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Time For Predators - Justin Grapes

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Time For Predators - Justin Grapes

This time of year is always regarded as the start of the predator season, but it’s a little different because the weather has been so mild. With temperatures as high as 25C at the end of October, I would imagine the pike and perch have been a little confused! However, after speaking to a good friend about the pike fishing on the broads, I started to hatch a plan and set myself a couple of targets. I’ve got to be honest and say that the pike fishing has been negative on the broads for many years, with so much talk of predation, salt surges and algae related fish deaths. All this has put me off, but this autumn and winter I am going to give it a go and see what turns up.

Over the last few years I have got into targeting chub early and became hooked, going through the whole winter solely after this species, but I’m going to try and limit the chub fishing until the weed has died off totally and concentrate on pike. As for the perch fishing, I don’t touch on that much in my blogs, as I only get to do it for a short 20 minutes a day, and to be honest, it’s difficult to learn very much on such short sessions. But over the last few months things have been coming together and I’ve caught some cracking perch to over 3lbs, so I can’t complain. I’ve got a jig and a drop shot rod set up in the van most of the time and use either one depending on the weather conditions on the day. If it’s bright and the water is clear, I will drop shot and fish next to the boats or where the shade is, having a go with the jig rod if it is overcast. But as the water temperature drops, it will be mostly the drop shot rod that comes out, as the perch become less active.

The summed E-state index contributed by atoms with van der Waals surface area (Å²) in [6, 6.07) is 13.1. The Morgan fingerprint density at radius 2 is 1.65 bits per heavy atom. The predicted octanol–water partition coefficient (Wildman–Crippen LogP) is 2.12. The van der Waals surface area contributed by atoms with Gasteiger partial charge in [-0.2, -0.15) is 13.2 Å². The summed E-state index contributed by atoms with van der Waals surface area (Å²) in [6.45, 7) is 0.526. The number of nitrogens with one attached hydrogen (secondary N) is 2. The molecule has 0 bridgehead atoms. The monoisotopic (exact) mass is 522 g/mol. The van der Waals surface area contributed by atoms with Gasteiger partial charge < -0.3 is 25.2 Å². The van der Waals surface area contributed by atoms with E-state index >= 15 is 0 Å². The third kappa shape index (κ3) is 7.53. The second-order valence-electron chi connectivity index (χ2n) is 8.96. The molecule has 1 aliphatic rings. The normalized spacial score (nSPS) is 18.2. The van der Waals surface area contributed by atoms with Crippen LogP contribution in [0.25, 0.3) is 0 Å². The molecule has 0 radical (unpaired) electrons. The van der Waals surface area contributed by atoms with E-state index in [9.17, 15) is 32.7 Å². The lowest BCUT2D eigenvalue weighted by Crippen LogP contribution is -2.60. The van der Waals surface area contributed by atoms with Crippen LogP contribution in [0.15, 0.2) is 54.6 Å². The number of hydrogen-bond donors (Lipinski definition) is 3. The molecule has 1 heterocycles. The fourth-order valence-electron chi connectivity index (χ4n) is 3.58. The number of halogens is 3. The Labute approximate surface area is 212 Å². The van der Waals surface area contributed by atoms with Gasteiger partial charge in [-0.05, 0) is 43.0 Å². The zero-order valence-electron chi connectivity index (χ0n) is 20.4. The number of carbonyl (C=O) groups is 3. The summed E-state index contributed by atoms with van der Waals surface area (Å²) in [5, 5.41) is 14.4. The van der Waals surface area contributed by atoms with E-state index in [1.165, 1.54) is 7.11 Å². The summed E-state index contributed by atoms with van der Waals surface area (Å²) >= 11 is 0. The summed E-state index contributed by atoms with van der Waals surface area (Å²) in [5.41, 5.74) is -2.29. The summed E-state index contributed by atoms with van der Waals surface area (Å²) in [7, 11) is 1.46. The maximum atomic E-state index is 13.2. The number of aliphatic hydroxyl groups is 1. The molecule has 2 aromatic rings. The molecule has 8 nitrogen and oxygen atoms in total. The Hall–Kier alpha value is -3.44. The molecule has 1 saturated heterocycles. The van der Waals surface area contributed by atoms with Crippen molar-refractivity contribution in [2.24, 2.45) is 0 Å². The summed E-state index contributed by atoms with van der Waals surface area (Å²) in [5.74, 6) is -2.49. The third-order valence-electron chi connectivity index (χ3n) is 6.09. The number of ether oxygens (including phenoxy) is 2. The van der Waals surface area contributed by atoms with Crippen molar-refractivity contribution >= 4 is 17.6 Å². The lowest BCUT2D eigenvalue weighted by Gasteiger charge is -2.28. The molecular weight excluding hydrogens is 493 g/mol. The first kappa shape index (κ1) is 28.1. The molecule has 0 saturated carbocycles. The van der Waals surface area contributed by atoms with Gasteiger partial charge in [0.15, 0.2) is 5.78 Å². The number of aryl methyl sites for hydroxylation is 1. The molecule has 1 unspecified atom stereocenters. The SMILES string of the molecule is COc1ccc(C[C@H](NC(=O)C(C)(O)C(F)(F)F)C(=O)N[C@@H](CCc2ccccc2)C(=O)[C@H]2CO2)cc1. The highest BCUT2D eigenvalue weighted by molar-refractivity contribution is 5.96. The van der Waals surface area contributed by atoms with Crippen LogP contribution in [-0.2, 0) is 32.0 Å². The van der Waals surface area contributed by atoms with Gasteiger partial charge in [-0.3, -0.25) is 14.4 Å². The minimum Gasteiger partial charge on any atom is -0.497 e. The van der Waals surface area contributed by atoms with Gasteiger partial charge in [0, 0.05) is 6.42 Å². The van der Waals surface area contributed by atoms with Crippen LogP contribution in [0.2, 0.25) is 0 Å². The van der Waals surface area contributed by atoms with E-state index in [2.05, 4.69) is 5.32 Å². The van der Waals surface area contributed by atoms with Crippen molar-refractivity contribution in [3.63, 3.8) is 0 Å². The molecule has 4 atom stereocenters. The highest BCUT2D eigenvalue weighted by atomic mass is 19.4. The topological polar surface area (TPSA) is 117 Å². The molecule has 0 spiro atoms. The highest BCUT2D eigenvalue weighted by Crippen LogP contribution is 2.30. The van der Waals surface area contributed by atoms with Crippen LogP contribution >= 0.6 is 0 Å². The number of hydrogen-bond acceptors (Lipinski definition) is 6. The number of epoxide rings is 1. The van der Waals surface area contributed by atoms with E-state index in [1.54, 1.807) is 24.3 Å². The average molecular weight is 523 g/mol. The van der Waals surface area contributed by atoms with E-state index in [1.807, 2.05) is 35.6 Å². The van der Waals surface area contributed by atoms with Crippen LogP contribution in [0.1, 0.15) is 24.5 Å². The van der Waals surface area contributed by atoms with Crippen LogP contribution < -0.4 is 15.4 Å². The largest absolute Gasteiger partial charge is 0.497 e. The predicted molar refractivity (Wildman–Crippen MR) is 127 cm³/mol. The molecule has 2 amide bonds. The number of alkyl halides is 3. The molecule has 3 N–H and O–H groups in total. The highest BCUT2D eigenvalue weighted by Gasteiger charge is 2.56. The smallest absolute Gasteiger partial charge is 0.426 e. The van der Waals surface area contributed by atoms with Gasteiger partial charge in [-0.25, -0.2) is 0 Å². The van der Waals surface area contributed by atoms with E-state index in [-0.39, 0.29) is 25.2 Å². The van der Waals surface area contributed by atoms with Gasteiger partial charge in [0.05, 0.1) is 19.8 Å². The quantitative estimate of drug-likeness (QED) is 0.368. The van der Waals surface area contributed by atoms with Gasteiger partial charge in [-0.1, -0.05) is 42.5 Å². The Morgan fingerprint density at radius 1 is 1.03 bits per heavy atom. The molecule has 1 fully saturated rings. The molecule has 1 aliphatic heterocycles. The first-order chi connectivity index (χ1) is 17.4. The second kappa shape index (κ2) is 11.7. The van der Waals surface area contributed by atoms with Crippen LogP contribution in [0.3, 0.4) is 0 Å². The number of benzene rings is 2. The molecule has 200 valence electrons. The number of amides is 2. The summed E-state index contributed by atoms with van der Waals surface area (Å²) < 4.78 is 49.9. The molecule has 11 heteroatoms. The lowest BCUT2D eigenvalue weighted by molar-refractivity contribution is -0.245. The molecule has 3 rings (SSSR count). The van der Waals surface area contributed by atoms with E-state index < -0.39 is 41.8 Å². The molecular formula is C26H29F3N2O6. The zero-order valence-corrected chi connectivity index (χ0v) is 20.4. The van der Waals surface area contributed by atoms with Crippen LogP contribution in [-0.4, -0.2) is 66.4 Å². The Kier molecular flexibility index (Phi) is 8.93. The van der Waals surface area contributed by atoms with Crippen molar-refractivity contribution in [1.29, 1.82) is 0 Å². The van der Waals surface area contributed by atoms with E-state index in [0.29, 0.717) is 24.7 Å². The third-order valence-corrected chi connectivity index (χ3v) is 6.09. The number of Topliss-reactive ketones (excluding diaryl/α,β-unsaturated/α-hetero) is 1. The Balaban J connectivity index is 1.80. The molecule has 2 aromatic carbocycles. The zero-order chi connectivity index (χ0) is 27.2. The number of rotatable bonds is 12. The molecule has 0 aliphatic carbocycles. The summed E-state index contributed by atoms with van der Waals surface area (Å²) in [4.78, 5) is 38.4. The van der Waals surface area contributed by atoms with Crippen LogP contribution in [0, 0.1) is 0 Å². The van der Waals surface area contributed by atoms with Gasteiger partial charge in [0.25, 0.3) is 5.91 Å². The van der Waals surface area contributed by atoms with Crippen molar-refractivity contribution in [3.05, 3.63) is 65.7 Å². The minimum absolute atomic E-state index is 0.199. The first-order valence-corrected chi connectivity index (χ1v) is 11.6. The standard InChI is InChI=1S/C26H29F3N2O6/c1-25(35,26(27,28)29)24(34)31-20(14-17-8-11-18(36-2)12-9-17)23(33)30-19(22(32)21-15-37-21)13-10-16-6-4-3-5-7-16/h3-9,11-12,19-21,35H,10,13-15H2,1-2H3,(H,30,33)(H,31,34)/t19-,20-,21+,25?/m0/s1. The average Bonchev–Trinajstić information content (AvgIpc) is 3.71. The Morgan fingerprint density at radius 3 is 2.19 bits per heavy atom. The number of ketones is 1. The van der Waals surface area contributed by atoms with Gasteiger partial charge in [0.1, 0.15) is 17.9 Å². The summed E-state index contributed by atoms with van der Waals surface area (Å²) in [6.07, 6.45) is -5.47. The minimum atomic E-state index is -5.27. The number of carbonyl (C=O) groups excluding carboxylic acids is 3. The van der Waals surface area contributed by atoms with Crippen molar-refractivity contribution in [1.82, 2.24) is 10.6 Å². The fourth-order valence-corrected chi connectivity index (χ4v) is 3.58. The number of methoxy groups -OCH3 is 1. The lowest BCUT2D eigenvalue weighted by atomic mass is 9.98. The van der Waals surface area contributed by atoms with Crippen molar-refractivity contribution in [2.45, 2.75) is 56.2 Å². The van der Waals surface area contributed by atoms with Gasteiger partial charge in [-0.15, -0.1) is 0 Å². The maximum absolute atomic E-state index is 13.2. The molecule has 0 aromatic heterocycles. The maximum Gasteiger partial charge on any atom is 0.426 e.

The technique of drop shotting can be a little more involved than people think. I’ve found, after watching experts on YouTube, and then taking everything on board - watching how the lure works in the water - that various lures act differently. Imparting a different action definitely helps catch more fish. I’m no expert at lure fishing and I’ve always thought I was missing a trick, but it’s like most other techniques in the fishing world. It’s all about trying different approaches and when the catch rate goes up you know you must be doing something right!

With there being so much info on drop shotting and jig fishing on the internet it’s never been a better time to go out and give it a go. I really enjoy it. On the fishing front there has been a couple of days where sport has been good on the jigging outfit, catching fish to 3lb 4oz, and other days it’s only pike that like to play ball. On most occasions there is always something to catch and I get my fix.


The pike fishing on the broads started with a couple of evening sessions after work, when there was still a little daylight left, the perfect time to kick things off. But with the weather still being so mild it didn’t feel right. I gave it a go anyway.